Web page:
Texas Rangers outfielder Shin-Soo Choo said he hopes to be 100 percent healthy in about a month. Choo, along with pitcher Tanner Scheppers and new bench coach Steve Buechele, helped host a baseball clinic for the Miracle League of Southlake at Carroll High School.
The trio played catch and gave hitting instructions to a group of special needs kids Wednesday afternoon.
Choo, who had his first season with the Rangers cut short by a bone spur in his left elbow, said he’s feeling good. He had surgery in September. He also played with a lingering ankle injury for much of the season.
All in all, it was the toughest season of his 10-year career.
“I think so. Probably worse for injury stuff and my numbers and the team, everything together,” Choo said. “I think all that happening at the same time, that’s what made it hard on the team.”
Choo said he feels at about 70 to 80 percent and expects to be back at 100 percent by mid-December. He spends more than three hours at Globe Life Park working out five days a week.
Choo’s three kids helped him during Wednesday’s clinic. He hopes they learn about giving back to the community.
“That’s why I like to focus on kids,” Choo said. “It’s a hundred times better to show them than [telling them].”
Buechele, who was recently named new manager Jeff Banister’s bench coach, compares the feeling of moving up from his position as manager at Triple A Round Rock to being a player.
“You’re working your way through the minor leagues and making it to the big leagues,” he said. “I feel very lucky. This has been home for a long time, and I’ve had an absolute blast managing for the six years I did it. To get the opportunity to be back on a big-league staff is pretty exciting.”
Buechele had no history with Banister, but the two have discovered similarities in style. They spent an hour getting to know each better on a flight home from San Antonio after Tuesday’s announcement that the Rangers will play a couple spring training games with the Dodgers there in March.
“What jumps out is his passion for the game,” Buechele said of Banister. “He’s like all good baseball people: He has the same convictions about what he likes and what he needs. I think he’s a very intelligent man. I guess all catchers are, aren’t they? I don’t think he puts on a lot of false fronts. He’s a lot like me in that sense. Blue jeans, boots. He is his own man, and I think that’s maybe why we’ve hit it off so far.”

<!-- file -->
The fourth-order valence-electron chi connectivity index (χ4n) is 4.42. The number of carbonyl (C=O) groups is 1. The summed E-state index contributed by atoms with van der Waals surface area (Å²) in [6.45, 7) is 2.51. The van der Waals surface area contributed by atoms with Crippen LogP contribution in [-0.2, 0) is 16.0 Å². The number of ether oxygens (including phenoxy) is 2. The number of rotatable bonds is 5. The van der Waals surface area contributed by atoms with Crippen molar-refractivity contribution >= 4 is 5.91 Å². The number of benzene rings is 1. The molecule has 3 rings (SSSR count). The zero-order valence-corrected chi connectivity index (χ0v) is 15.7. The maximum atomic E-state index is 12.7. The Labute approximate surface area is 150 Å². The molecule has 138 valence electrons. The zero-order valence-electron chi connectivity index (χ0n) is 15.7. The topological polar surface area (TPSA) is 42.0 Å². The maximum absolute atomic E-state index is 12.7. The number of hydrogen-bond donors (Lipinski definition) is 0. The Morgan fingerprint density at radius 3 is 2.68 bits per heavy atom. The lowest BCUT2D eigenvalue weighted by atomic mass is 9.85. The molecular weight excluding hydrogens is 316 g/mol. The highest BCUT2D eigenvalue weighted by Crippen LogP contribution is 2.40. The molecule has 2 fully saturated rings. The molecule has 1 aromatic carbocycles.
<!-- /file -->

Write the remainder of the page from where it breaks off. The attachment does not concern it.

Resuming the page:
Buechele said his first job as a bench coach at any level will be defined by whatever Banister needs. He’ll preside over the infielders, handle lineup cards and give Banister a sounding board in the dugout.
“It’s defined differently probably by different managers as well. It’s whatever they need,” he said. “I think he needs someone by his side that he can trust. I’ll be the guy who will be by him. [I’m excited] just to be part of a coaching staff that is all pointing in the same direction and being on the same page.”
Scheppers feels good
Scheppers will start a throwing program in mid-December, he said, with hopes of putting an injury-marred season in the rearview mirror. Scheppers, who made just four starts, including the Rangers’ season opener, went on the disabled list for good in June with inflammation in his right throwing elbow. Later in the season he and the club decided he’d return to the bullpen in 2015.
“I would have loved to pitch healthy and showed them what I had as a starter healthy,” he said. “I wasn’t. You move on however, healthy. All you can do is learn from the experience and move on and be better from it.”
Scheppers said he’ll begin his throwing program a little earlier than usual so that he can take it a little slower.
“Everything feels great. I’ll be doing a lot more speed work [as opposed to] endurance. Just kind of getting back in that every day reliever role,” he said. “Should be ready [with] no limitations when spring comes around.”